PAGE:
Sting back on campaign trail to stop Amazon dam which would destroy 'real-life Avatar people'
Campaign: Sting in Venezuela where he claimed the Belo Monte dam would destroy lives
It was more than 20 years ago that Sting successfully campaigned to stop one of the world’s biggest dams from being built in the middle of the Amazon. Today, the former Police frontman was back in South America to spearhead protests over a revived threat to the indigenous Indians he championed. Speaking in Venezuela, Sting claimed the Brazilian government’s decision to press ahead with the Belo Monte dam would destroy a river and the lives of thousands of people who depend on it.
He helped put a temporary halt to the project in 1989 when he persuaded international backers to withdraw their financing. But buoyed by a strong economy, the Brazilian government is now moving ahead with the hydroelectric dam on its own, insisting it is an indispensable energy solution for the country. This time around, Sting has won the support of Avatar director James Cameron and actress Sigourney Weaver.
Speaking at a press conference in Caracas, the British star said: ‘I stand in solidarity with the indigenous people who are trying to stop it. ‘All of the reasons I fought against it 20 years ago are still there. 'It will destroy an entire river system and destroy the lives and culture of the people who live there and have lived there for thousands of years. ‘The dam is too far away from Sao Paulo to be any use to ordinary Brazilians. The plan is for it to be the first of six or seven dams, with even more destruction,’ he added.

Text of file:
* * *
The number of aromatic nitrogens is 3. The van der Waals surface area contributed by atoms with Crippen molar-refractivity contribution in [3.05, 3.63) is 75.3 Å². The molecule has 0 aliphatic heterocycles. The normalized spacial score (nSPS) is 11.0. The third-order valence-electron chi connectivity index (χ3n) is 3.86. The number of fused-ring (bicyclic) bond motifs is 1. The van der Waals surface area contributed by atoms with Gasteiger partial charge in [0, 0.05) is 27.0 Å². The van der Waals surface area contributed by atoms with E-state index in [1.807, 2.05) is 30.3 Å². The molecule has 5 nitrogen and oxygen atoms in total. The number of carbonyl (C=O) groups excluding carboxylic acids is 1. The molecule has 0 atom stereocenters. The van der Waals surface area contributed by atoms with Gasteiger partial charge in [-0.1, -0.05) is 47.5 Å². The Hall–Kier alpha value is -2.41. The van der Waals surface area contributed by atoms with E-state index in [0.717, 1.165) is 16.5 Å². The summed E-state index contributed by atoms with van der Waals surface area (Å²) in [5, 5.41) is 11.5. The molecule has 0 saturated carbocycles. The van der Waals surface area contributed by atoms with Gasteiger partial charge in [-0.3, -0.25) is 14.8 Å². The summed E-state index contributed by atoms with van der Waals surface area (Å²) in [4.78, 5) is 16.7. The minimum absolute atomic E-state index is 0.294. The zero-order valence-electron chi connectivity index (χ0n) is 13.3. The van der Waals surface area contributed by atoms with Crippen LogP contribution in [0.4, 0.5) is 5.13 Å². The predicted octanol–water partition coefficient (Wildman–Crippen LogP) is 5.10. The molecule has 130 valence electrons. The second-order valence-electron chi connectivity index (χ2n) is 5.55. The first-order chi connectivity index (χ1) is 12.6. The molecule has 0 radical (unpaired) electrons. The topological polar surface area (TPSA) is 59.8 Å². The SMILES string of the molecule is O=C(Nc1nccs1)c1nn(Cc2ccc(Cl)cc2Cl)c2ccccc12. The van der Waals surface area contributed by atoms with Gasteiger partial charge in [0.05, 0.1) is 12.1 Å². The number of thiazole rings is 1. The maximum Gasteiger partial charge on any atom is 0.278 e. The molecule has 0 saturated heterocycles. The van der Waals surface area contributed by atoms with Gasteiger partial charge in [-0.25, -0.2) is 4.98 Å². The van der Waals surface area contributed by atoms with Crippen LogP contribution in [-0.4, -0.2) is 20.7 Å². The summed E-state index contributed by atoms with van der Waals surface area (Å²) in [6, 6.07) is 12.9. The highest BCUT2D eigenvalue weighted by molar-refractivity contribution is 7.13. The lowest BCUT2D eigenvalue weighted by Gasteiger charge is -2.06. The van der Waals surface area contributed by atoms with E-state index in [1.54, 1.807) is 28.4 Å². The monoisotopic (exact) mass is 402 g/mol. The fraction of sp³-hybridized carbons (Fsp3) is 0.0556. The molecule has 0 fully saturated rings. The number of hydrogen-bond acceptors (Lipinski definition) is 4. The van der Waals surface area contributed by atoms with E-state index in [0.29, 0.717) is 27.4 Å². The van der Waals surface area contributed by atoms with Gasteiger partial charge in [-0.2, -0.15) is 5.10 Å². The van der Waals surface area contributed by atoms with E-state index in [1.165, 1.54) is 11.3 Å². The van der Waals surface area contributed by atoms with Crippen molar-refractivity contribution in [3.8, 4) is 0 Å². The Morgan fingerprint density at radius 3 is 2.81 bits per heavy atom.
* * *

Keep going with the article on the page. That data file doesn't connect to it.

Environmentalists and indigenous groups say the dam would lay waste to wildlife and ruin the livelihoods of those who live in the area to be flooded. They also say the dam wouldn't be financially viable unless several more dams are built upstream to add to the reservoir storage capacity. Brazilian President Luiz Inacio Lula da Silva insists the dam is essential for the country's future and will produce clean energy to support its expanding economy. He says it will displace 16,000 people. Activists argue that 40,000 will be forced to move.
When Mr Cameron joined protests against the project in Brazil last month, he compared the anti-dam struggle by indigenous people to the plot of his blockbuster film Avatar - which depicts a fictitious race fighting to protect its homeland from plans to extract its resources. The 11,000-megawatt dam would be the world's third-largest hydroelectric energy producer behind China's Three Gorges dam and the Itaipu dam on Brazil's border with Paraguay. Norte Energia, a consortium of nine companies, won the bidding for the contract to build the dam last month after the government prevailed over legal challenges that had temporarily halted the bidding three times.
Read more: DailyMail.UK
Read more: DailyMail.UK